Around the island there are plenty of attractions including the usual ecclesiastical buildings attached to the Cathedral as well as a Museum (not open on a Monday). There is also a lot of parkland and a genuine water pump that you can play with! As I had visited the Cathedral just after the anniversary of John Paul II’s death, there were also plenty of people paying tribute to the former Pope. Just like in other Polish cities, there is a statue to him outside the Cathederal, which he visited on one of his nine pastoral trips to his homeland.

Overall, this island is one of the prettiest parts of Poznan and is well worth the trip and time spent. Fascinating, some may say holy, and historical, take some time out and head here to Poznan’s Ostr贸w Tumski…


Filed under places, travel

Charlie’s Holiday to Poland (6) – The Love Bridge, Wroclaw

Ah Valentine’s Day, the most romantic day of the year. So much flowers and happiness and unexpected trips to New York or Paris where thousands was spent on wedding proposals, oh, the stuff of magic. Yeah, and that was a week ago. Remember it so clearly now. You can see why I am so cynical about the whole event. A lot can happen in a week. Arguments, beatings, affairs, the whole caboodle. After all, a Valentine is not for life, just for the evening…

In Poland they do it slightly differently. Yeah, they have the flowers and all that junk, but they are far more likely to buy them spontaneously (as is evident by all the flower shops dotted around their cities). But they also decide to wander over a river…

This is the Ostrow Tumski Bridge in Wroclaw, straddling a loop the Oder river, you can see Wroclaw Cathedral in the background. It was built in 1861, replacing a crossing that dated back to the 11th Century. Now from this angle it may not seem like much, but that is because you are not with your Valentine. You need to wander over to the bridge, which is where the magic begins…

Little padlocks are slung onto any available part of the crossing. Now, it is fairly obvious to the reader why this is so. But of course, I was one of the foolish strollers in this part of Wroclaw. The locals knew what they were doing. No one knows how the tradition started, but this crossing point in Wroclaw is the original love bridge. Other cities may have copied these lovers by tying their padlocks and throwing the key into the river, but it was here where the tradition first began.

Martelka & Karol, ‘Chas and Dave’, I 鈾 MILF – the inscriptions mean many things to many people. The lovers come from, near and far, they hold hands, lock their love onto the bridge and toss away the key into the river below. Many return year after year, creating a chain. Surprisingly, the authorities have decided to allow this to happen. Well, they are Polish, not British. For them, public property is just that…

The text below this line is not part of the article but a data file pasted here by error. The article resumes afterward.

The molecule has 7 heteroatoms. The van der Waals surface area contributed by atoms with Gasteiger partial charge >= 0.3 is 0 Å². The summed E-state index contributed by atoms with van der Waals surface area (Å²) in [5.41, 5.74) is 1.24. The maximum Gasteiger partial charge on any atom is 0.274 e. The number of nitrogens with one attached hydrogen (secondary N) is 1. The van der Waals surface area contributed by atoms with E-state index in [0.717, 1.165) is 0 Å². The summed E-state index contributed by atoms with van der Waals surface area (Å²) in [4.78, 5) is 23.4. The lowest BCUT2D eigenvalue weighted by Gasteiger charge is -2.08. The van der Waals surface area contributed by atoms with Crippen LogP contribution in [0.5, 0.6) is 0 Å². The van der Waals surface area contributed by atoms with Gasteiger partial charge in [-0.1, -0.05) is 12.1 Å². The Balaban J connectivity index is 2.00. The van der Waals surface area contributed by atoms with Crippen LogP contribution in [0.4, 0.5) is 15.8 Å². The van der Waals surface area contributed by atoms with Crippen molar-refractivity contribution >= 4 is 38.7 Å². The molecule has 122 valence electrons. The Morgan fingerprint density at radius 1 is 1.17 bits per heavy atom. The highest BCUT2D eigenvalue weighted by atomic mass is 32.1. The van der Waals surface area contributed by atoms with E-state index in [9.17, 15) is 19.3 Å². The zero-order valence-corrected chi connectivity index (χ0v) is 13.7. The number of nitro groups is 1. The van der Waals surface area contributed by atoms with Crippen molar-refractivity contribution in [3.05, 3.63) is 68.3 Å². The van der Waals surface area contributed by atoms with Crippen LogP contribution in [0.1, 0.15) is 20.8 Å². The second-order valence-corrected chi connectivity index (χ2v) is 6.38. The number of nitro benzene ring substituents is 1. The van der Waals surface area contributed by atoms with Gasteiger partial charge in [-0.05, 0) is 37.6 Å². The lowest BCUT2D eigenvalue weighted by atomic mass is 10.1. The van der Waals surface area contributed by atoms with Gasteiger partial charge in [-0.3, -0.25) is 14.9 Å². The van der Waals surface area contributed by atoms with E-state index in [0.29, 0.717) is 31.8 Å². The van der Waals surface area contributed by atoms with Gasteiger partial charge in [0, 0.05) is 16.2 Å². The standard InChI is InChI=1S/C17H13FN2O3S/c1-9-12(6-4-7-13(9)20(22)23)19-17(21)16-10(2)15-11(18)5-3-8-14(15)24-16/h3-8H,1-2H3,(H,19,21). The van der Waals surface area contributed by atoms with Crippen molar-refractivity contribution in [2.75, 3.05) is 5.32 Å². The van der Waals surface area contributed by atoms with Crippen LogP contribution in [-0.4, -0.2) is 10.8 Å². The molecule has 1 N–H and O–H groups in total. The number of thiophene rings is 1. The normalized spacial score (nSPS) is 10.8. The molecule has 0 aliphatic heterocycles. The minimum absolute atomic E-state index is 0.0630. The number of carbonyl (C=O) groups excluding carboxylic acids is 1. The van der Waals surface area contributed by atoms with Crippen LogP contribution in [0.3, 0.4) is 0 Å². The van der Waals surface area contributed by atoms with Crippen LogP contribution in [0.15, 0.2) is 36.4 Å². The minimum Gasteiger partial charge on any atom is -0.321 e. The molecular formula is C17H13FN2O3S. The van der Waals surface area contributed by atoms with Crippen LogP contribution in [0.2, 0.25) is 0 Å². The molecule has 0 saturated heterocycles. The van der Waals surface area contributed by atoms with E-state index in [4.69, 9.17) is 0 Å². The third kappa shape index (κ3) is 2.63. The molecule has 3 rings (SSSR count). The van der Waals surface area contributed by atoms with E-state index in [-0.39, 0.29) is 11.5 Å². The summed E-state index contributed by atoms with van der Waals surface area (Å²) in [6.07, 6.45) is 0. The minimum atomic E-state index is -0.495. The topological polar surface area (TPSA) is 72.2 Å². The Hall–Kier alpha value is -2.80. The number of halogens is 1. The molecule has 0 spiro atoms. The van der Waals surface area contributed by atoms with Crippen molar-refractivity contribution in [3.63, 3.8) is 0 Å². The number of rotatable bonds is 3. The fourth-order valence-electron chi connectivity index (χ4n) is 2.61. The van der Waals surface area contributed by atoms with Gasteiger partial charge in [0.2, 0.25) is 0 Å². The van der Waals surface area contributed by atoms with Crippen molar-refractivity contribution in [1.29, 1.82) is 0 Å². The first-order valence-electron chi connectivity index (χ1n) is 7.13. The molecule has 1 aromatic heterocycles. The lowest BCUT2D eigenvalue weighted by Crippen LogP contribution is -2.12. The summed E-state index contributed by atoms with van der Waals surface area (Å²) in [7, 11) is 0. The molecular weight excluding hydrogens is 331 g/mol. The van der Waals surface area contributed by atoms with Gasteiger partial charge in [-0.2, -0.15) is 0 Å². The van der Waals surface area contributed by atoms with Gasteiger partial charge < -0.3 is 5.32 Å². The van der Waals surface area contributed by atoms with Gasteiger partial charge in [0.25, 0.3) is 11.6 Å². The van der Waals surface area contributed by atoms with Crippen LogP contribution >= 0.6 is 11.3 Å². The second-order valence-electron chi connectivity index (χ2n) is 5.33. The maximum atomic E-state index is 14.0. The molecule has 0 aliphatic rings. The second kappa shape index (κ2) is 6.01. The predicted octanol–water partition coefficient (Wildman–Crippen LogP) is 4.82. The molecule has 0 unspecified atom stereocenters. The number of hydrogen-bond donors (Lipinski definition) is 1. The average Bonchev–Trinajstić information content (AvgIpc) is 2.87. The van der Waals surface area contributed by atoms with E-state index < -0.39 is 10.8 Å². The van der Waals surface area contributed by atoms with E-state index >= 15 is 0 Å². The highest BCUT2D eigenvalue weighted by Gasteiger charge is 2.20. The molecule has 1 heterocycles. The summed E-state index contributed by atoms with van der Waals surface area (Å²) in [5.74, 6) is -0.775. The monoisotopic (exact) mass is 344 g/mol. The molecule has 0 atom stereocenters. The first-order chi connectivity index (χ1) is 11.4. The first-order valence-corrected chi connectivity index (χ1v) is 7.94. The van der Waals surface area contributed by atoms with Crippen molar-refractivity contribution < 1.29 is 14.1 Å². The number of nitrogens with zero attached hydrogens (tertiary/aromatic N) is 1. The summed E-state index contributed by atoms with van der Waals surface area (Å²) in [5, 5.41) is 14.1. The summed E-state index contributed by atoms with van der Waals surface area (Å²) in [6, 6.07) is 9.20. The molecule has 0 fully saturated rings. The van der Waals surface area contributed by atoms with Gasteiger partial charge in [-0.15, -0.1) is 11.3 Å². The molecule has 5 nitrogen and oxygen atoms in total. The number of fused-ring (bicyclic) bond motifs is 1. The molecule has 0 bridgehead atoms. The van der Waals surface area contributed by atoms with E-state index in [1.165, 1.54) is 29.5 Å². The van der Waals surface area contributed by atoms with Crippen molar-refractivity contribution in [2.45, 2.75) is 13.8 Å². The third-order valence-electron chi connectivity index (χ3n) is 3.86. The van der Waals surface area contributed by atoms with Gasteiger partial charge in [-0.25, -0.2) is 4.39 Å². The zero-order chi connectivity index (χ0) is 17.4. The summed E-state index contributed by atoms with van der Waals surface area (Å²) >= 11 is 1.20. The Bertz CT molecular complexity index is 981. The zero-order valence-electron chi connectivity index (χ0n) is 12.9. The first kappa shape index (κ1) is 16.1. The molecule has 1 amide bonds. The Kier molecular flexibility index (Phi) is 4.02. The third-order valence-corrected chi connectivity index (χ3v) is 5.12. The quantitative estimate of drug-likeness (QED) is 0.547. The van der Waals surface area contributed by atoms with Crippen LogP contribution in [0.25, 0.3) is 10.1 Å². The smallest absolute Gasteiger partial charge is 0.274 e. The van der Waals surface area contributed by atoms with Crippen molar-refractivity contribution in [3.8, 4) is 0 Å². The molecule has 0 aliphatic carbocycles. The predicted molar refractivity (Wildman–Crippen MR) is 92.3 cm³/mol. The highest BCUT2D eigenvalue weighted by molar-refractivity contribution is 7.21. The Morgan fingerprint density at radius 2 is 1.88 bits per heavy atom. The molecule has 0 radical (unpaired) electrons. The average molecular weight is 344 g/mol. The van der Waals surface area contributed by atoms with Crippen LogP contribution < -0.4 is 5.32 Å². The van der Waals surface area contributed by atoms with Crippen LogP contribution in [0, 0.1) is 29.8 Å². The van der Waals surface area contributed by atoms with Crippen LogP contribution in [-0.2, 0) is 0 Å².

Filed under places, travel

The Biycycle Diaries – Mannar

Hot, dry and dusty – this is an appropriate a description as you could give to Mannar, a small island off the North Western coast of Sri Lanka. And thank goodness for that, as it meant it was the dry season. That’s right, I had managed to sneak into the north of Sri Lanka before the onset of the NE Monsoon (the same monsoon that makes Tamil Nadu in India as wet as a bucket) which meant no mosquitoes, 45C heat and plenty of opportunity to explore this tiny patch of land without the threat of torrential rain.

My precious bone shaker while I was in Mannar. Far too small for me, dodgy brakes and a pain to pedal as there are no gears on the bike, but what a great way to get around. Until the wheel punctures 馃槮

Still, I managed to see a little bit more of Mannar, and now with the current peace looking as if it will hold for the next few years, it was a great time to explore this remote part of Sri Lanka.

Cut off from pretty much the rest of the world, Mannar is really a land to itself. Different from much of Sri Lanka, and even from the rest of the north. The island also has a distinctly Catholic feel that adds something special to the local identity. The beauty of Mannar does not come from the lush green that usually characterises much of Sri Lanka, nor does it come from the verdant beaches that the rest of the country is famous for. The beauty of Mannar comes from its stark nature. Remember, this place is quite unlike anywhere else in the region. It is dominated by the heat, and unlike the rest of the country, seems to operate on its own timetable, with mornings and dusk being very busy times, while the middle of the day is devoid of humanity – only crazy tourists on bicycles decide to brave the heat of midday in order to take photos and explore…

This is my fourth time to Mannar, but my visits, as always, have been far too quick and far too rushed. Unfortunately, I do not know the next time I will be able to return, nor how much of my family will remain on my next sighting of this land. The last remaining sibling of my father lives here, which is why I spend so much time actually travelling to this remote part of Sri Lanka. Next time, I could well be bringing my own family here, so it is probably my last visit to Mannar that I will make as a free man. Life changes, I suppose I must grow up, but throughout my twenties, Mannar has been a very cool place to always visit. But onto the rest of my Sri Lanka tour…